The Strate­gic Shoot­ers

Flight Journal - - FEATURES -

Hun­dreds of mil­lions of peo­ple were di­rectly en­gaged in WW II, and at least 55 mil­lion per­ished (roughly 25 mil­lion mil­i­tary and 30 mil­lion civil­ian). Among the world’s mil­i­taries, a rel­a­tively small per­cent­age saw com­bat and many saw none at all. Of some 15 mil­lion Amer­i­cans mo­bi­lized, slightly more than 400,000 died from all causes and about 680,000 were wounded.

There­fore, the pro­por­tion of the U.S. armed forces who served as “trig­ger pullers” on land, sea, or air rep­re­sented a de­cided mi­nor­ity. Of those, a tiny hand­ful were po­si­tioned to af­fect the out­come of a bat­tle, let alone the wider war.

In 1942, when the Pa­cific War hung in the bal­ance, both sides pro­duced avi­a­tors who made a per­sonal dif­fer­ence. Off Rabaul, New Bri­tain, New Guinea, in Fe­bru­ary, Wild­cat pilot Lt. (j.g.) Ed­ward “Butch” O’Hare was cred­ited with spoil­ing a Ja­panese bomber at­tack on USS Lex­ing­ton (CV-2), then one-third of the Pa­cific Fleet’s air­craft car­ri­ers.

The most vivid ex­am­ples arose dur­ing the Bat­tle of Mid­way. Two En­ter­prise (CV-6) SBD pi­lots ex­erted in­flu­ence far be­yond their per­sonal achieve­ments. Dur­ing the Big E’s lengthy search-strike on the morn­ing of June 4, Lt. Cmdr. Wade McClusky’s lead­er­ship placed two Daunt­less squadrons over­head of the Ja­panese car­rier force. Had he guessed wrong at Adm. Nagumo’s lo­ca­tion, the bat­tle may well have been lost.

Lead­ing Bomb­ing Squadron Six was Lt. Richard H. Best, who per­son­ally in­flicted the mor­tal blow on Ak­agi, the Ja­panese flag­ship. In the fa­tal af­ter­noon at­tack on Hiryū, the last re­main­ing en­emy flat­top, Best scored an­other hit—one of two known pi­lots to do so that day.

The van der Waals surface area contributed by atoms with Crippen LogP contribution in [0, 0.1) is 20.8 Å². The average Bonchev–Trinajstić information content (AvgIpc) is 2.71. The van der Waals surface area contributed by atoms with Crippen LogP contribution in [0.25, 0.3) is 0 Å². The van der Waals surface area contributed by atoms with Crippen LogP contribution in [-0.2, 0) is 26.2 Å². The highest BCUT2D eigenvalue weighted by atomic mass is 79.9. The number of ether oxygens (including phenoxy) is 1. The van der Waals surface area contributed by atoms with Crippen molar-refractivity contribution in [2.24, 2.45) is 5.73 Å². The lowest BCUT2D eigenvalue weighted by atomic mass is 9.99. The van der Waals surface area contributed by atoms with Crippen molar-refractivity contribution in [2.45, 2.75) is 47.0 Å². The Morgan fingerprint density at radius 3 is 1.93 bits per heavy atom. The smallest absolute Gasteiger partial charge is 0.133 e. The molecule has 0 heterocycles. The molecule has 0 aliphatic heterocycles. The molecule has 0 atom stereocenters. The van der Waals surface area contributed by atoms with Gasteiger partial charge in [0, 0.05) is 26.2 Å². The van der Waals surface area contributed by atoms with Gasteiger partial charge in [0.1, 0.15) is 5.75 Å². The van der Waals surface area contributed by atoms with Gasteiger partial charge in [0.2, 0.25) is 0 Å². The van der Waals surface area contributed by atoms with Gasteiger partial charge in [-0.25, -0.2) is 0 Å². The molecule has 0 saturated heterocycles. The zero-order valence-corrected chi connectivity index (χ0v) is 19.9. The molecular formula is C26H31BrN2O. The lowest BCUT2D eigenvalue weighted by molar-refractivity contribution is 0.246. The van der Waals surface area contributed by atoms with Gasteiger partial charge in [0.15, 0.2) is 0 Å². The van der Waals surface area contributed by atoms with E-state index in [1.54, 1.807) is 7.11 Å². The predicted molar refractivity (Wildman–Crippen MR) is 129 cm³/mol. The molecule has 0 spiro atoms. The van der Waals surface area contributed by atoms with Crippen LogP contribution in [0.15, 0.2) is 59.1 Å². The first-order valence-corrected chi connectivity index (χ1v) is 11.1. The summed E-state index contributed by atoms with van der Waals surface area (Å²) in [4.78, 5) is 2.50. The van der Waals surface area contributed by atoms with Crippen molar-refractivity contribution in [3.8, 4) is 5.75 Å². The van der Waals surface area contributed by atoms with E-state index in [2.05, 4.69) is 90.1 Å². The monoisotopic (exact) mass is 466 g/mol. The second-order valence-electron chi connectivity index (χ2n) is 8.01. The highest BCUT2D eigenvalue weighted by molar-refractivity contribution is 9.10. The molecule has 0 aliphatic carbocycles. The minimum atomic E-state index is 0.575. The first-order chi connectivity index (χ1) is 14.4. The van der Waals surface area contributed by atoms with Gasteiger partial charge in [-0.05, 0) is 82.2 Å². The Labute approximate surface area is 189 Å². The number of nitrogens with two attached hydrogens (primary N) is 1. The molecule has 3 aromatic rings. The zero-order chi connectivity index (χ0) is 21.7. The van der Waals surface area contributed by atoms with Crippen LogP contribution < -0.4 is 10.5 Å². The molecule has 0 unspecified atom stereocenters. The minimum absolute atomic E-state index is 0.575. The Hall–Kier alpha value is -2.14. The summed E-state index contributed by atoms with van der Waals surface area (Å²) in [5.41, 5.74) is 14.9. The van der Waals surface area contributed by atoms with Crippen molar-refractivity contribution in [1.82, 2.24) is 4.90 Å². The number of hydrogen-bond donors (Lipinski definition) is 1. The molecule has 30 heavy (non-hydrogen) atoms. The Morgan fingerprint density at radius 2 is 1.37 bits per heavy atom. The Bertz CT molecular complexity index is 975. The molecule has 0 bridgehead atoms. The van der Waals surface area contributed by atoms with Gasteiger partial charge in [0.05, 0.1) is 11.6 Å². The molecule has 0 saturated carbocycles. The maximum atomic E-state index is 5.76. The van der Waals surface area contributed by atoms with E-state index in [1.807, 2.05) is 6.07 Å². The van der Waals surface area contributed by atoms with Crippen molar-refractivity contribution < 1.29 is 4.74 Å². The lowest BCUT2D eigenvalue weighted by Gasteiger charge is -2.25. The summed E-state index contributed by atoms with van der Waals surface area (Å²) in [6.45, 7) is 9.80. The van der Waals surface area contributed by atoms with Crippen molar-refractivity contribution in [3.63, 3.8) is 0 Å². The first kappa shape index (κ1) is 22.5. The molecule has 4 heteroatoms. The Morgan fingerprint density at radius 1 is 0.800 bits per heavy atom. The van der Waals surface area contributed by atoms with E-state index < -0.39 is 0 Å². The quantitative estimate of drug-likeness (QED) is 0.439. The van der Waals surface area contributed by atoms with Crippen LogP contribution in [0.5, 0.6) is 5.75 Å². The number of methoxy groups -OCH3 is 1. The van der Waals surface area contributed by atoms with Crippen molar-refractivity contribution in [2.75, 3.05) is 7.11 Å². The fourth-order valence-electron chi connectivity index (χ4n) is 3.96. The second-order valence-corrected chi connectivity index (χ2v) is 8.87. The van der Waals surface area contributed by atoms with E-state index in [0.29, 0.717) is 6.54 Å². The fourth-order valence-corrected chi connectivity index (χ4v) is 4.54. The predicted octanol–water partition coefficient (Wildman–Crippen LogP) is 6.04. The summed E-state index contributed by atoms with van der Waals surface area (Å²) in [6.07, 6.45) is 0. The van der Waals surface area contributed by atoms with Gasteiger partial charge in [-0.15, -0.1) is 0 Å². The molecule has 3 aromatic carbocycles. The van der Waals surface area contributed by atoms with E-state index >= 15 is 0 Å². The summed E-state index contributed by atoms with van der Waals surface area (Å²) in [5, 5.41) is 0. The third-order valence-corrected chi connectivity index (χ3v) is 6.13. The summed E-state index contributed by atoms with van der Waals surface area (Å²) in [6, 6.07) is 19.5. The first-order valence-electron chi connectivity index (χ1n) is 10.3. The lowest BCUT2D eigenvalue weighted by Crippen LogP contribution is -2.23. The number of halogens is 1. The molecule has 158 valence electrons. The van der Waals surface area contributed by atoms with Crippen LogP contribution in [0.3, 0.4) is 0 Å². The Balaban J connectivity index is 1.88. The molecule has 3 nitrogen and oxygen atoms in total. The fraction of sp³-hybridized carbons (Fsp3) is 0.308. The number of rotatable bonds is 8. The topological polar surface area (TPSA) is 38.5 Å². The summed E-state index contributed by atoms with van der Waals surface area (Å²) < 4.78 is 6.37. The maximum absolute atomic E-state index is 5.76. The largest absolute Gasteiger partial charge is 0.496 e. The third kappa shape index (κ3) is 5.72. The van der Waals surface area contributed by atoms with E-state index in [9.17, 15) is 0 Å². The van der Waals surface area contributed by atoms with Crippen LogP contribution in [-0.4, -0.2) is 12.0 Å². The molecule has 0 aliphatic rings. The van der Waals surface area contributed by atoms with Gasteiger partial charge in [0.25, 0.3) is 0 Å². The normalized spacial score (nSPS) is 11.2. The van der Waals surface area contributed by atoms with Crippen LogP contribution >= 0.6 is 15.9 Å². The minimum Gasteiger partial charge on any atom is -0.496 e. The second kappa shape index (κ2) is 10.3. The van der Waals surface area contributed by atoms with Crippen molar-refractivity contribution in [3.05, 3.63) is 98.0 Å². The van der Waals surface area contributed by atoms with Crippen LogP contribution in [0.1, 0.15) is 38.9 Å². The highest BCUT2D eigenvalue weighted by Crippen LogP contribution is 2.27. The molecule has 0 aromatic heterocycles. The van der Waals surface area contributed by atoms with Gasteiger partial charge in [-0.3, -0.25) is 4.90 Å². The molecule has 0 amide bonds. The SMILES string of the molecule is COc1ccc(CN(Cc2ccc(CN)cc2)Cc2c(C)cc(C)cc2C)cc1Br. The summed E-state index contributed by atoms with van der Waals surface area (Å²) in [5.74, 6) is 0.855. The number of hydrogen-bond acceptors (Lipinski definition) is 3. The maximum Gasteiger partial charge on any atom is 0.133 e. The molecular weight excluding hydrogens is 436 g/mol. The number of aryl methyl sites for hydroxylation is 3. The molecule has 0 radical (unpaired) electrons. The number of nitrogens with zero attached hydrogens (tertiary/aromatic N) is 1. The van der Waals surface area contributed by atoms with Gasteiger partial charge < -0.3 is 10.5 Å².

Off Guadal­canal in Oc­to­ber, a de­ter­mined En­ter­prise scout pilot made a dif­fer­ence. Lt. Stock­ton B. Strong searched far be­yond his as­signed sec­tor. He led his wing­man down on the Ja­panese car­rier Ryūjō, with two hits knock­ing her out of the bat­tle.

In the same en­gage­ment, Lt. Kei­ichi Arima, a Shōkaku D3A “Val” pilot, scored a hit on En­ter­prise. Two months be­fore, at Eastern Solomons, he had also struck the Big E, knock­ing her out of ac­tion—an un­equalled record. Per­haps more re­mark­ably, he sur­vived the war.

Thus, dive-bomber pi­lots were the in­di­vid­u­als best po­si­tioned to de­ter­mine the out­come of bat­tles, which, in turn, af­fected the course of the war. Their unique con­tri­bu­tions re­flected the na­ture of WW II com­bat, in which massed for­ma­tions of heavy bombers, pha­lanxes of tanks, and ships with 200 to 3,000 men re­quired team­work. The scout-bomber pilot, with his ra­dioman-gun­ner, was a warrior unique to his place and time, prob­a­bly never to be re­peated.

The Mus­tang proved to be the deal breaker of WW II be­cause it had the magic com­bi­na­tion of speed, range, fire­power, and ma­neu­ver­abil­ity. (Photo cour­tesy of Stan Piet)

The Bf 109 had barely half an hour of com­bat time due to fuel lim­i­ta­tions, but it ar­rived over Eng­land in big num­bers. (Photo by John Dibbs/planepic­ture.com)

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